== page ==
posted by dpm on 04/01/2013
The recently founded Safe Climber's Alliance has launched a campaign to make climbing at our cliffs safer than ever before. The campaign was launched as the result of a lawsuit brought about after a near-fatal climbing accident last year. While recreating on the cliff side, a crag visitor fell and hit the ground. There were no safety systems in place to protect him.
"I'm just like everyone else," said Dolt Dullard, who works at a tech firm in the Washington D.C. area and was the victim in last year's accident. "I just kind of go out and climb. Awareness and responsibility for my own personal safety is the last thing on my mind at the crag. I'm there to have a good time!"
Dullard stated that after years of climbing in the sterile environment of a climbing gym, he moved on to popular sport climbing cliffs. "The skills I learned in the gym really translated well to the sport crag. I'd show up with a rope, shoes, and chalk bag, then just climb to the top clipping the steel fixed draws before being lowered down. It was really simple and a ton of fun."
Last year, tragedy struck for Dolt on his first visit to the New River Gorge in West Virginia. It was a day like any other as he put his harness on in the parking lot and clipped his shoes and chalk bag to his gear loop with a locking 'biner. With a full Camelback on his back, and a grocery bag full of chips in hand, he set off on the one-minute approach to the Bridge Buttress crag. "We got up there and these guys were just finishing up a route and I'm used to waiting in line so we jumped on the opportunity to go next," he said. "I tied in and started up this crack in the wall and I got like 20 feet up and there was still nothing to clip! I panicked and slipped. When I hit the ground I heard my leg snap and the next thing I knew I was laid up in a hospital bed."
During his time in the hospital, Dullard had plenty of time to think about what had happened. "I found out later that no one had installed the safety gear on the climb. It was totally negligent on the part of the crag managers. I could have been killed and my blood would have been on their hands."
Legal counsel advised him to file a lawsuit against the negligent crag managers. "Come to find out, there was no one in charge at all. The cliffs were just out there in the woods and I was expected to approach them with knowledge and personal accountability. I couldn't believe it. They hadn't even installed a guard rail at the top of the cliff. What's to keep people from falling off!?"
Now back on his feet, the incident has spurred Dolt to take action. Through a kickstarter-funded project called "Think for Me" he was granted thousands of dollars to make sure the Bridge Buttress crag would be safe for all users. "I just want to make sure that what happened to me, doesn't happen again to someone else," he said. "I realized that someone would have to make it safe for climbers and no one else was doing it so I stepped up to the plate and started the Safe Climber's Alliance.
Thankfully, for visitors to the Bridge Buttress, it's almost impossible to get hurt now. "We've installed a staircase that leads from the road up to the wall. At the top, we put in a guardrail so you can take kids up there and let them run around, but most important to me is that we've equipped all the routes with the appropriate hardware."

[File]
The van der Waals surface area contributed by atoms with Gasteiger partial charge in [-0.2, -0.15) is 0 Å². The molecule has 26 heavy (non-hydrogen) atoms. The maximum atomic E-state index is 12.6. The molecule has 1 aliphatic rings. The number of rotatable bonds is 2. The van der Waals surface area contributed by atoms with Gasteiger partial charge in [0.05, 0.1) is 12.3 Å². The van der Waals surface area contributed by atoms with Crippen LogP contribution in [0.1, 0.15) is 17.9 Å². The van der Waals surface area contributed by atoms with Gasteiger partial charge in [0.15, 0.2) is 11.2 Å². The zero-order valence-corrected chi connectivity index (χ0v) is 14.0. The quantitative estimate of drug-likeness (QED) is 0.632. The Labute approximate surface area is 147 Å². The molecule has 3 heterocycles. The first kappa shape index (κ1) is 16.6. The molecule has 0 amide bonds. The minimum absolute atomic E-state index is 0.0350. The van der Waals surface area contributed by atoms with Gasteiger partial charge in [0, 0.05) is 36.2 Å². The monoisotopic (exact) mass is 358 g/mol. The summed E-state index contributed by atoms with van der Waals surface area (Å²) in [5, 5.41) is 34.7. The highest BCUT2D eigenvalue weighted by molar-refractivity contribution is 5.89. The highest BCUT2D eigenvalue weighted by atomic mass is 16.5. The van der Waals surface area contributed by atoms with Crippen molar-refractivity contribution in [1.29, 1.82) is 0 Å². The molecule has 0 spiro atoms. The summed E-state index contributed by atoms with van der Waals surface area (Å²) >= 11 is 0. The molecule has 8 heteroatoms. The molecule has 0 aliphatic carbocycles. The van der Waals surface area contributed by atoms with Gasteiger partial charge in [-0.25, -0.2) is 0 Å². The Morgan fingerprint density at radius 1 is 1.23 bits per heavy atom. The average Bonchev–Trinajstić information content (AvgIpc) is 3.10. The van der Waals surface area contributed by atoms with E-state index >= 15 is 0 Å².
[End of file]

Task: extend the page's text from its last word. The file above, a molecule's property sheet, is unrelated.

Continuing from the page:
Finally, the dangerouse route Marionette (5.11c) is safely equipped with fixed cams, nuts, and steel runners.
It used to be a dangerous move, with unreliabe self-placed gear at your waist, to reach the jug and get protection. Now it's possible to clip the 4-foot permadraw from below before committing.
While in the hospital, Dullard learned about how climbing was done in the old days compared to how it's done now. "They used to carry a lot more equipment and as they were going up, they would stick it in the rock like a bolt but it could come out later. We paid one of these old climbers to go through and place the gear with an attached swaged-cable runner and a steel carabiner. Now modern climbers can show up and just climb with no fear of injury."
"It was also really important to me that we had plenty of safe, easy routes for beginners to learn on. To learn how to lead climb, you need very easy and mind-numbingly safe climbs. Without these routes, you'll never learn to climb. I have no idea how they did it in the old days. It's one of life's great mysteries I guess."
On Monkey See, Monkey Do (5.5), climber's used to face a scary lean off the fence to place the first bit of gear. Now it's possible to stick clip the fixed cam.
"We're working on a way to elevate the clipping 'biner," said Dolt. "It can be tricky to clip when it's laying on the slab like that."
Dullard went on to stress the importance of safety in the community. "Safe crags with easy, well-protected routes are what people want. Before we had crags like this, almost no one climbed. Now thousands of people can climb 'cause it's easy to learn and requires no skill. It just brings such joy to my heart to come out here and see so many kids having a great time. We have birthday parties out here all the time and no one ever cries or gets hurt. It's a beautiful thing."
Little Jimmy celebrated his 5th birthday with hotdogs, cake, and an onsight.
Dolt notes that future projects may include installing padded flooring around the boulders and building a restroom with running water so folks can "wash the icky chalk off their hands."
Someday soon, the dangerous landing at the base of this boulder will be padded with a layer of chopped up car tires covered by a layer of thick foam.
Photos and text: DPM